• Welcome to the Middle Eastern Studies Program

    Syracuse University’s relationship with the Middle East extends back more than 60 years and spans many disciplines—from public administration and media studies to literature and religion. Today, SU provides an array of opportunities for students to learn about and visit this extraordinary region. More than 20 faculty members are experts in the Middle East, while the University offers a variety of graduate and undergraduate courses. 

    Located in the Maxwell School’s Moynihan Institute of Global Affairs, the Middle Eastern Studies Program (MESP) offers both an interdisciplinary minor and a bachelor of arts degree through The College of Arts and Sciences, as well as a graduate certificate of advanced studies through the Maxwell School. All three programs are steeped in world-class instruction and study-abroad opportunities, providing unique insights into one of today’s fastest growing regions.

  • Middle Eastern Studies News

    Khalil writes about his book America's Dream Palace in Al-Akhbar

    Osamah Khalil, associate professor of history, published an op-ed based in part on his book, America's Dream Palace: Middle East Expertise and the Rise of the National Security State, in the Lebanese newspaper, Al-Akhbar.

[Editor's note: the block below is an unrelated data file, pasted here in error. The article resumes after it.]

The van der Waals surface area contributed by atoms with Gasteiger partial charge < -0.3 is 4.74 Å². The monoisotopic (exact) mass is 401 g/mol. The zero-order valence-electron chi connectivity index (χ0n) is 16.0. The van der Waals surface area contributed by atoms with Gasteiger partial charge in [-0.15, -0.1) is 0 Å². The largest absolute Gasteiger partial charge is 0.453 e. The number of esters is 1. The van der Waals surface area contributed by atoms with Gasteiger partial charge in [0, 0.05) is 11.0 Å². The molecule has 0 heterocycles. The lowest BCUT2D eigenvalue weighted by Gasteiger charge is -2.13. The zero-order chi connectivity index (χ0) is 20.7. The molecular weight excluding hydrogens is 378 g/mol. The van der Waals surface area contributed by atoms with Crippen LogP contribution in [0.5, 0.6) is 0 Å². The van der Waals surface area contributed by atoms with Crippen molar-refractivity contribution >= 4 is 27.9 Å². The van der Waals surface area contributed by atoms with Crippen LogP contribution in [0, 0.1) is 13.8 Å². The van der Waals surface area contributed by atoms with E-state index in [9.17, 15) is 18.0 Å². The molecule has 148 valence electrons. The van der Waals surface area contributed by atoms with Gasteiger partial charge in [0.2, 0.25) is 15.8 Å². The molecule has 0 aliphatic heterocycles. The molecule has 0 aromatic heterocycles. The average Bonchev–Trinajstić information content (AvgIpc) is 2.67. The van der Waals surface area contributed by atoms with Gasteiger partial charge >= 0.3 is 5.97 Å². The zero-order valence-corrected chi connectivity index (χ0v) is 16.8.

Khalil edits volume based on US and the World Workshop

    Bringing together an interdisciplinary group of experts, "United States Relations with China and Iran," edited by Osamah Khalil, examines the past, present, and future of U.S. foreign relations toward the People's Republic of China and the Islamic Republic of Iran. The volume is the product of the inaugural U.S. and the World Workshop hosted by the Maxwell School in 2017.

     

    Sezgin quoted in Washington Times article on Shariah law, Greek courts

    Yüksel Sezgin was interviewed for the Washington Times article "Muslim widow caught between Sharia law, Greek courts in legal drama." "For a long time, it was in the interests of the Greek government to maintain Shariah for the Turkish-speaking minority because it emphasized their religious identity more than their ethnic and linguistic [Turkish] identity,” says Sezgin.

     

    Sezgin awarded NEH fellowship to study democratization of Islamic laws

    Yüksel Sezgin has received a National Endowment for the Humanities (NEH) fellowship, supporting research into the complex interplay between democracy and Muslim Family Laws (MFLs) in non-uslim-majority countries. He will use the $60,000 fellowship to work on a book-length comparative study of the democratization of Islamic laws in Greece, Ghana, India and Israel.